It would appear as if nothing grew faster in the United States over the past decade more than student debt. In fact, over the last decade, the cost of going to a university has exploded three times faster than any other expense. Currently, the amount of student debt on the books is $1.53 trillion and climbing. It doesn’t appear to be going anywhere soon.
The goal to go to college and get a degree is a noble one. We do it hoping it will lead to a wonderful, life-long career. We think that career is worth it, so we take out a loan to pay for housing, books, and tuition. We wholeheartedly believe we’ll be able to pay back that student debt, so we sign on the dotted line.
Once the student graduates, an entirely different scenario plays out. Repaying student debt becomes a massive hurdle for most. The job situation they expected to pan out doesn’t go anywhere. The money they thought they’d have left them feeling empty. They graduate and immediately find themselves slapped with a massive bill and huge monthly payments.
In a lot of cases, it can take 10-20 years for someone to fully pay off their student debt. If the economy is bad, forget it! If jobs are lacking, don’t even bother. And if someone goes into default for not being able to pay, their luck has run out. Interest continues to pile up and many can’t seem to get ahead of it.
Student Debt Statistics
The amount of debt Americans hold is staggering. There are other statistics you should know about this growing crisis.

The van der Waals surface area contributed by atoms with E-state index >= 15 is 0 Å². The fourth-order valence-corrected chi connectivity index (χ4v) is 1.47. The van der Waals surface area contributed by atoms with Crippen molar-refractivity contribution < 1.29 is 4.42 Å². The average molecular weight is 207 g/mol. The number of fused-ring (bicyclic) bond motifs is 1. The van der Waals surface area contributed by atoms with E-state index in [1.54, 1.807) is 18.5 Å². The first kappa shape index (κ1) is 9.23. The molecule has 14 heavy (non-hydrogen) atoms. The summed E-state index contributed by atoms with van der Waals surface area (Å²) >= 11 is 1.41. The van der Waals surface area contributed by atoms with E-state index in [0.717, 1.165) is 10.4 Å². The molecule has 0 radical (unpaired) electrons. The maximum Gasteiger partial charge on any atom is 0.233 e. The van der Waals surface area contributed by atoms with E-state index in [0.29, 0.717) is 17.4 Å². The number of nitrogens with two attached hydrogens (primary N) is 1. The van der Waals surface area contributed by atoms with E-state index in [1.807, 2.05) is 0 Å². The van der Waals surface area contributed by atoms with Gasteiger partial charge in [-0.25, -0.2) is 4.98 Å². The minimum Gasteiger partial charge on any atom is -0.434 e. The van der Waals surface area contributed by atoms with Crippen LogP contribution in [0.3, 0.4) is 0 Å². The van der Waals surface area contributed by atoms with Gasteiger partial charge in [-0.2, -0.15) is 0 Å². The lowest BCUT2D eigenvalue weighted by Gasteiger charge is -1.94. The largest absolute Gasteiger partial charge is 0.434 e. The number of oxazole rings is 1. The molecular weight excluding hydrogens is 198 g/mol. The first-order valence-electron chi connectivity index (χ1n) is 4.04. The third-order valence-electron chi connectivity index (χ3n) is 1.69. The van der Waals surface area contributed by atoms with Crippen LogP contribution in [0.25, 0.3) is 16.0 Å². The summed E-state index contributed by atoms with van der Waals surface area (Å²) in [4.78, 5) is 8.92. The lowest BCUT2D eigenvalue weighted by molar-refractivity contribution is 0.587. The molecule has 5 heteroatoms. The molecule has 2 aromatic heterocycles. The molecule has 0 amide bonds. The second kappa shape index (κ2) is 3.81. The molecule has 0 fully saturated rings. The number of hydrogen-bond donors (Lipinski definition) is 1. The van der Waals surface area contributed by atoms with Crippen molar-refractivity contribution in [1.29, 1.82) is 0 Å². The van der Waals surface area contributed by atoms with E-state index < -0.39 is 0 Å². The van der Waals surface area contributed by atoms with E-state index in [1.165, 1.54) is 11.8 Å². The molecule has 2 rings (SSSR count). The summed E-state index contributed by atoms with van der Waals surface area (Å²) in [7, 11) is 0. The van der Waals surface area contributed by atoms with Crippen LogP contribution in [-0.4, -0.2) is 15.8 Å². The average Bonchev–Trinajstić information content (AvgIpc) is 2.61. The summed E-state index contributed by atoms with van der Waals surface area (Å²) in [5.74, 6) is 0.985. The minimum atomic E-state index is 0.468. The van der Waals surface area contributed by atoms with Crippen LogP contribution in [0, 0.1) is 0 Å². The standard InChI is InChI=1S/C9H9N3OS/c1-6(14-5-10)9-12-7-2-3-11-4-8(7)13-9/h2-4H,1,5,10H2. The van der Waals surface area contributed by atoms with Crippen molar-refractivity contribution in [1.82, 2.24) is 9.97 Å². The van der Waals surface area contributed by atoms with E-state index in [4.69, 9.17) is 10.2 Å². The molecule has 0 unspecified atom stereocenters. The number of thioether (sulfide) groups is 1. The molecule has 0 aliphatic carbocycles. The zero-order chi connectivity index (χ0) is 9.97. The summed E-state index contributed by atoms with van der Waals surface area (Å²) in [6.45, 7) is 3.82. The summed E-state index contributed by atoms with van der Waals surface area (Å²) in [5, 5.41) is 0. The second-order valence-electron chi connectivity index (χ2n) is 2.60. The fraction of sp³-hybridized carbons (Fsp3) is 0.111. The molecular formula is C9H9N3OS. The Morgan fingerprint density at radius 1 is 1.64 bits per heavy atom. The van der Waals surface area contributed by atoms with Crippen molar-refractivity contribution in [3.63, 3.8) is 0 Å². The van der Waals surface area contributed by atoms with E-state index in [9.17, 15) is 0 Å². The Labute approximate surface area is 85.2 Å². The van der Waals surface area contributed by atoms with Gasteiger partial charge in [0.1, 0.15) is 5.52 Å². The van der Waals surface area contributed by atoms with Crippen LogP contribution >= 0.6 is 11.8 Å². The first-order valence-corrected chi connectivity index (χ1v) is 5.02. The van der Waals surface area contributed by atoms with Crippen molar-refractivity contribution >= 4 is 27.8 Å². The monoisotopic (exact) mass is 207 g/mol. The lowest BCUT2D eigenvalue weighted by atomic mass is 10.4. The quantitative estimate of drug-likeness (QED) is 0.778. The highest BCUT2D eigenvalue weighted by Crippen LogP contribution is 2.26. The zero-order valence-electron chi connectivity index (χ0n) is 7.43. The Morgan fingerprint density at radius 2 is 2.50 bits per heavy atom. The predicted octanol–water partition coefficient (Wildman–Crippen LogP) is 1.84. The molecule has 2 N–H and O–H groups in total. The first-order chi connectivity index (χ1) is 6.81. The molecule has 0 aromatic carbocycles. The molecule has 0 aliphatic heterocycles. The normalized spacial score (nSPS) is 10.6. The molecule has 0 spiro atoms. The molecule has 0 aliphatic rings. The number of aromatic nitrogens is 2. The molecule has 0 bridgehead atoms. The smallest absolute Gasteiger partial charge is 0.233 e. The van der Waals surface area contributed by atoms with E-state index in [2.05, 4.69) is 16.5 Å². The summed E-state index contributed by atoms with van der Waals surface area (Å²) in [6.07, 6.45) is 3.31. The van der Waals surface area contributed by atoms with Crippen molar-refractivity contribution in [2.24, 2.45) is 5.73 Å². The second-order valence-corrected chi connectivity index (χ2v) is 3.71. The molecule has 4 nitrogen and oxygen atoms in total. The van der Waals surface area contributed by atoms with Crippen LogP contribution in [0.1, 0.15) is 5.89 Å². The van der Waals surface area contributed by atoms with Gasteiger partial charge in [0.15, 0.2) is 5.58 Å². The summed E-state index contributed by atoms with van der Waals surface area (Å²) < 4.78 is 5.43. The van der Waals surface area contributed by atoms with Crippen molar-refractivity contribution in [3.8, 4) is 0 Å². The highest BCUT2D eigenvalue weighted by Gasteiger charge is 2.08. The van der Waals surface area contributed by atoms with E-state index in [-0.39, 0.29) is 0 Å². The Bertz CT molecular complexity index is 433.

• 44.7 million Americans hold student debt. That’s about 1-in-4 people.
• The average amount of debt each student has is: $37,172
• The average monthly payment: $393
• In the last decade, student debt has surpassed credit card and auto loan debt
• Since 1971, the cost of going to a public university has grown from $8,730 to $21,370
• Since 2971, the cost of going to a private university has grown from $18,140 to $48,510
The state with the fastest growing amount of student debt is South Carolina. Over the last decade, their debt quadrupled, increasing from $5.6 billion to $23.1 billion. Still, the amount of student debt held grew in all 50 states and DC. The only type of debt that still surpasses it is mortgage debt. The problem is, you can’t discharge it with bankruptcy.
The problem is so bad that 41% of student debt borrowers can’t even afford $400 for an emergency! They’re cash-strapped, not saving for retirement, and unable to make life decisions. It’s forcing them to delay marriage, put off having kids, from buying a home, and more. These numbers show no signs of getting better.
The big question will be how all of this debt will affect the economy long-term. If people can’t afford the basics and aren’t saving money, it doesn’t bode well. Hopefully, a solution is in the works sometime soon. If not, millions of American families will be upside down financially.